Juan Antonio Pizzi tells Saudi Arabia to improve or forget about beating Japan

Saudi Arabia looked lackluster during their 2-0 defeat at the hands of Qatar. (AFP)
Updated 18 January 2019
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Juan Antonio Pizzi tells Saudi Arabia to improve or forget about beating Japan

  • Green Falcons face tough route to final starting with Japan in the second round on Monday.
  • Coach warns players they have no chance of ultimate glory unless they go up a gear in the UAE.

LONDON: Juan Antonio Pizzi has told his Green Falcons they will have to learn the lessons of their defeat to Qatar if they are to have a chance of beating Japan in the second round.
Pizzi’s players went into the Group E clash already assured of a place in the knockout stages, having beaten North Korea and Lebanon in their first two marches. But the prospect of topping the pool and avoiding four-time champions Japan was still motivation enough to avoid temptation to treat the Qatar match as a dead rubber.
In a lackluster performance — a marked contrast to the energy and creativity of their first two matches — the Green Falcons failed to impose themselves in the game and paid the price when two Almoez Ali goals gave the win and points to Qatar.
That left Pizzi annoyed, warning his players they cannot afford to make the same mistakes against Japan.
“We tried to impose our style of play on Qatar, but our finishing and our ability to make the right decisions at crucial moments were not there tonight,” Pizzi said.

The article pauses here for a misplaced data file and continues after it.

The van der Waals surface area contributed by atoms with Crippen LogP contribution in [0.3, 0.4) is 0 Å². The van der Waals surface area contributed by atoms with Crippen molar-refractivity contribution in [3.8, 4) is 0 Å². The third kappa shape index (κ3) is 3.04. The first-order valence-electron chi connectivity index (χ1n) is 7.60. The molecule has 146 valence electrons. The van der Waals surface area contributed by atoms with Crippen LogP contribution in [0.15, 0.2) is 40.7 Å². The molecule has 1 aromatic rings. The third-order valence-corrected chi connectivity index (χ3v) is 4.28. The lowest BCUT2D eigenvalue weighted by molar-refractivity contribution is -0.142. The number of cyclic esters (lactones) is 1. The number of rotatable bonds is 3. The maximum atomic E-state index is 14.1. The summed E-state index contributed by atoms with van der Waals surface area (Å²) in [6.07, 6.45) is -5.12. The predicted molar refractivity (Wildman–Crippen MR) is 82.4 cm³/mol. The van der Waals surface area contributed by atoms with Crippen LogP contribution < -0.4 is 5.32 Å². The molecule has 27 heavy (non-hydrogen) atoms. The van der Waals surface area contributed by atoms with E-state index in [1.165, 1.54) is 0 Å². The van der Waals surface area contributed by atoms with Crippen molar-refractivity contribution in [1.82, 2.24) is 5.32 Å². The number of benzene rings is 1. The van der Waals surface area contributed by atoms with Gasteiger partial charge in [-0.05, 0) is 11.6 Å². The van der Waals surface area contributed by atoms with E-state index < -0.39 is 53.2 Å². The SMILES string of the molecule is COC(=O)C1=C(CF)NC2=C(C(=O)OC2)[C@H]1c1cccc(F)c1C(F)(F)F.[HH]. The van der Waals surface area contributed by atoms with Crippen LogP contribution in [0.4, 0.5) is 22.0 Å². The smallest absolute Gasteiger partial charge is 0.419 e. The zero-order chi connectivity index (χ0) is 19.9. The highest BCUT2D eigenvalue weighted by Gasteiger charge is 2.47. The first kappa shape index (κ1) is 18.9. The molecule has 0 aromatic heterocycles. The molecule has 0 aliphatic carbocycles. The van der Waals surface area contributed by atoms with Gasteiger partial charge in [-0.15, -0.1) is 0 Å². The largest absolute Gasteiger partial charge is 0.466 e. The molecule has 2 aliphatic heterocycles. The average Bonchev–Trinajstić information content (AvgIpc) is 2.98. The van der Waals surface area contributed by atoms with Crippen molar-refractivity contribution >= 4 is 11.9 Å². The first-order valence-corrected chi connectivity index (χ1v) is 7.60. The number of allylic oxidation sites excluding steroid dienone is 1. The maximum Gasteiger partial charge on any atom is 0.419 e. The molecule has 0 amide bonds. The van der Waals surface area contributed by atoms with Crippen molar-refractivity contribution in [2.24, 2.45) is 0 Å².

“We were good in the first 30 minutes, but an individual error for the first goal and then another mistake from a set-piece saw us concede twice.
“I am just starting to think of the game versus Japan. As I have stated before, I respect all of the teams that are here and do not feel either superior or inferior to anyone.
“It is now important for us to learn from the mistakes we made against Qatar and perform better when we play Japan.”
The first rule of any tournament is to get through to the knockout stages. That Saudi Arabia have managed that, having failed in the 2011 and 2015 editions, is a success. Add to that the fact they qualified for their first World Cup in 12 years last year, and it is clear that Pizzi’s team is still one on the up.
If there is a positive to take out of the Qatar defeat it is that the side’s first poor performance in the tournament came in a group match having already made it through, rather than in a winner-takes-all encounter such as the one they face against the Blue Samurai in Sharjah on Monday.
“We will bounce back. I don’t feel that we are not as good as (Japan) in any way,” Pizzi said.


Blue Point focused on Al-Quoz glory after magical run at Meydan

Updated 15 February 2019
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Blue Point focused on Al-Quoz glory after magical run at Meydan

  • Star sprinter proves class with easy G2 win in Dubai.
  • Charlie Appleby hopeful over Al-Quoz Sprint chances.